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Major changes likely coming to your health care coverage

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Tampa, March 7, 2017 | comments
"It's pretty horrendous, that's not our values here," said Democratic Congresswoman Kathy Castor as she stood in front of Memorial Hospital of Tampa.
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By Paul LaGrone, broadcast on WFTS on March 7, 2017


"It's pretty horrendous, that's not our values here," said Democratic Congresswoman Kathy Castor as she stood in front of Memorial Hospital of Tampa.

Congresswoman Castor said, "We're going to take the exchange away but people will still get access which means they will go here to the Memorial ER."

The republicans just rolled out their plan to replace Obamacare on Monday.

Two of the key changes:

The requirement to buy insurance goes away and insurers still have to cover pre-existing conditions, but they'll be able to charge more for people who are recently uninsured.

Joe Nammour has multiple sclerosis. He's worried the changes will make it harder for him to find affordable insurance.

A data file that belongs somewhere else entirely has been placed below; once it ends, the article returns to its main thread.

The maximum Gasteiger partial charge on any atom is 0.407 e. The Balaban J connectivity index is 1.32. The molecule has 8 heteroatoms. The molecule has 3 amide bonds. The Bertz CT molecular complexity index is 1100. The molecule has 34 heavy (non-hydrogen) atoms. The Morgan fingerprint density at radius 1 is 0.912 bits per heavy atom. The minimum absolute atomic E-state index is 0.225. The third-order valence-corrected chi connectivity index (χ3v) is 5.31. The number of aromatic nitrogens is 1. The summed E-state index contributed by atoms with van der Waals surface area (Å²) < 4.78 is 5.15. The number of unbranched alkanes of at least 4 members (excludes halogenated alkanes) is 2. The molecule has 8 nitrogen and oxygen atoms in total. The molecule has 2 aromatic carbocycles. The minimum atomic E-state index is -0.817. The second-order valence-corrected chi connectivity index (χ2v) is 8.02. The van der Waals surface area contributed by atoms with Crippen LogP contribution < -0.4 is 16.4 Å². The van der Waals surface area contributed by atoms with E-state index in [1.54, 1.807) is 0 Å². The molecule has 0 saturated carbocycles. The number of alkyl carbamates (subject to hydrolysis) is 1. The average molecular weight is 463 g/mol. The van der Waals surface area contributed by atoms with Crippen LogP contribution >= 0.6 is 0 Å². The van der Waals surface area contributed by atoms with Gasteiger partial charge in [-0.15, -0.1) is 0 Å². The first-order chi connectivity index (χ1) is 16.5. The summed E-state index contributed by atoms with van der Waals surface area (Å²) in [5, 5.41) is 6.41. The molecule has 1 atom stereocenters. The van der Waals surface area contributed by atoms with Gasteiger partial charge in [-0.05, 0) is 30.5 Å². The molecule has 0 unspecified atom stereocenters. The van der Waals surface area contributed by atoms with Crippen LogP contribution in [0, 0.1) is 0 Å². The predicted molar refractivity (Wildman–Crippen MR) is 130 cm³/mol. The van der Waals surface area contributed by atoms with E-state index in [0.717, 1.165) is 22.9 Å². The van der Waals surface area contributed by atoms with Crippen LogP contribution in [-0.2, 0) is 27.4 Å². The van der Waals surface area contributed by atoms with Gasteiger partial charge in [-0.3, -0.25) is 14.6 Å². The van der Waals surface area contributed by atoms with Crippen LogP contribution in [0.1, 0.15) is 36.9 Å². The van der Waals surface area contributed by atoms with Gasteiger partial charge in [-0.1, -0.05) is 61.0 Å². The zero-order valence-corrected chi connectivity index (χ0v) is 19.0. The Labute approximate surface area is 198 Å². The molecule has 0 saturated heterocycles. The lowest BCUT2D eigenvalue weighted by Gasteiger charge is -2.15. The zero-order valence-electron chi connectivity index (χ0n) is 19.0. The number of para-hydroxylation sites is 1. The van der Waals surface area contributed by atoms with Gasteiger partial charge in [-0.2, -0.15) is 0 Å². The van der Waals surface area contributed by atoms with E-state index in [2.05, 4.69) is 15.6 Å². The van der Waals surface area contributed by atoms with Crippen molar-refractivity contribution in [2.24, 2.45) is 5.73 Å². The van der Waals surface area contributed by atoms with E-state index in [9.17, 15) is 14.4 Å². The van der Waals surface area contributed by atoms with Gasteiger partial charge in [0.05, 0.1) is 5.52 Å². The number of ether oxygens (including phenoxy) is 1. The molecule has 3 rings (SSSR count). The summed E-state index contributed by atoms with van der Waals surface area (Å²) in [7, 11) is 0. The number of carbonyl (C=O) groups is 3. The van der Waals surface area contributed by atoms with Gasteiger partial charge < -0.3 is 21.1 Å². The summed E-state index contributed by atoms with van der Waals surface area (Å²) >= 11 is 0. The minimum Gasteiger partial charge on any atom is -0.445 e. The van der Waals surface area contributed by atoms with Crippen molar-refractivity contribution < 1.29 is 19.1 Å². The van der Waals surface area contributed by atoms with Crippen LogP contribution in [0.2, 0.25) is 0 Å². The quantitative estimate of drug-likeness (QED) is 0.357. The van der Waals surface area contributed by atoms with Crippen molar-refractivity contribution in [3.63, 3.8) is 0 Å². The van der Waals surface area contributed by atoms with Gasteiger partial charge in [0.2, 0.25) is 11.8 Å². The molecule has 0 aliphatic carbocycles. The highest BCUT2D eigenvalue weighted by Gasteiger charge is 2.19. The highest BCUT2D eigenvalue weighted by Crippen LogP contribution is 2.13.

"What we quickly realized is.. it was an automatic denial across the board, no one would cover someone  with multiple sclerosis," he said.

For small businesses like All Phase Glass and Mirror Company in Tampa, the Affordable Care Act has been anything but affordable.

They may see some relief because they'll no longer be under a federal mandate to provide insurance---Insurance that's costing them and they're employees more.

"Right now premiums are sky high and your deductibles are high," says co-owner Kristie Hall

There's also the question of how this is being presented.

Democrats and even some Republicans say it's being shoved through Congress.

It hasn't gone through the Congressional Budget Office, which means lawmakers have "no idea" how much this bill will cost and how many people will be left without insurance.

One thing that does stay the same under the republican plan: Adult children can stay on their parents plan till age 26.

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